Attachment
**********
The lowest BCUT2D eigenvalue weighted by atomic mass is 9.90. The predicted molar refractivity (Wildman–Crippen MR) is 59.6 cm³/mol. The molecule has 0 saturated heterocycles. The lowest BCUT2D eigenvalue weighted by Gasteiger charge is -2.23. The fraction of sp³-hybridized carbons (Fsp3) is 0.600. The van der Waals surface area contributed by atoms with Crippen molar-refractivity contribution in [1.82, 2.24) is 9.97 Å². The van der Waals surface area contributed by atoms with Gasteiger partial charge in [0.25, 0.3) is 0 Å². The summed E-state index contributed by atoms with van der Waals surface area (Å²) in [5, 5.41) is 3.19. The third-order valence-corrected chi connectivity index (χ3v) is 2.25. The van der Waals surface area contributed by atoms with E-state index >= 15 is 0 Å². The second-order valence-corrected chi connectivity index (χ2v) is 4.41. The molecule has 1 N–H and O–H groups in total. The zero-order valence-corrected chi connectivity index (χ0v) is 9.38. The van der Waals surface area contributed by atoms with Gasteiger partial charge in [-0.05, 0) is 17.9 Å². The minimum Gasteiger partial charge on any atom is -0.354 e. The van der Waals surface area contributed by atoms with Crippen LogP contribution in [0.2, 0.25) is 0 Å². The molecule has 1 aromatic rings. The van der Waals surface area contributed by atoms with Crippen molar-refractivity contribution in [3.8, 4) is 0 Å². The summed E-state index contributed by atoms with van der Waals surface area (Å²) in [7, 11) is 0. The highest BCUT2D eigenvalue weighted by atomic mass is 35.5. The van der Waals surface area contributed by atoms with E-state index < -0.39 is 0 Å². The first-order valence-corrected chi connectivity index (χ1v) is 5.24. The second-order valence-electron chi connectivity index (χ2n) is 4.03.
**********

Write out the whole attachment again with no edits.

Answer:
The lowest BCUT2D eigenvalue weighted by atomic mass is 9.90. The predicted molar refractivity (Wildman–Crippen MR) is 59.6 cm³/mol. The molecule has 0 saturated heterocycles. The lowest BCUT2D eigenvalue weighted by Gasteiger charge is -2.23. The fraction of sp³-hybridized carbons (Fsp3) is 0.600. The van der Waals surface area contributed by atoms with Crippen molar-refractivity contribution in [1.82, 2.24) is 9.97 Å². The van der Waals surface area contributed by atoms with Gasteiger partial charge in [0.25, 0.3) is 0 Å². The summed E-state index contributed by atoms with van der Waals surface area (Å²) in [5, 5.41) is 3.19. The third-order valence-corrected chi connectivity index (χ3v) is 2.25. The van der Waals surface area contributed by atoms with E-state index >= 15 is 0 Å². The second-order valence-corrected chi connectivity index (χ2v) is 4.41. The molecule has 1 N–H and O–H groups in total. The zero-order valence-corrected chi connectivity index (χ0v) is 9.38. The van der Waals surface area contributed by atoms with Gasteiger partial charge in [-0.05, 0) is 17.9 Å². The minimum Gasteiger partial charge on any atom is -0.354 e. The van der Waals surface area contributed by atoms with Crippen LogP contribution in [0.2, 0.25) is 0 Å². The molecule has 1 aromatic rings. The van der Waals surface area contributed by atoms with Crippen molar-refractivity contribution in [3.8, 4) is 0 Å². The summed E-state index contributed by atoms with van der Waals surface area (Å²) in [7, 11) is 0. The highest BCUT2D eigenvalue weighted by atomic mass is 35.5. The van der Waals surface area contributed by atoms with E-state index < -0.39 is 0 Å². The first-order valence-corrected chi connectivity index (χ1v) is 5.24. The second-order valence-electron chi connectivity index (χ2n) is 4.03.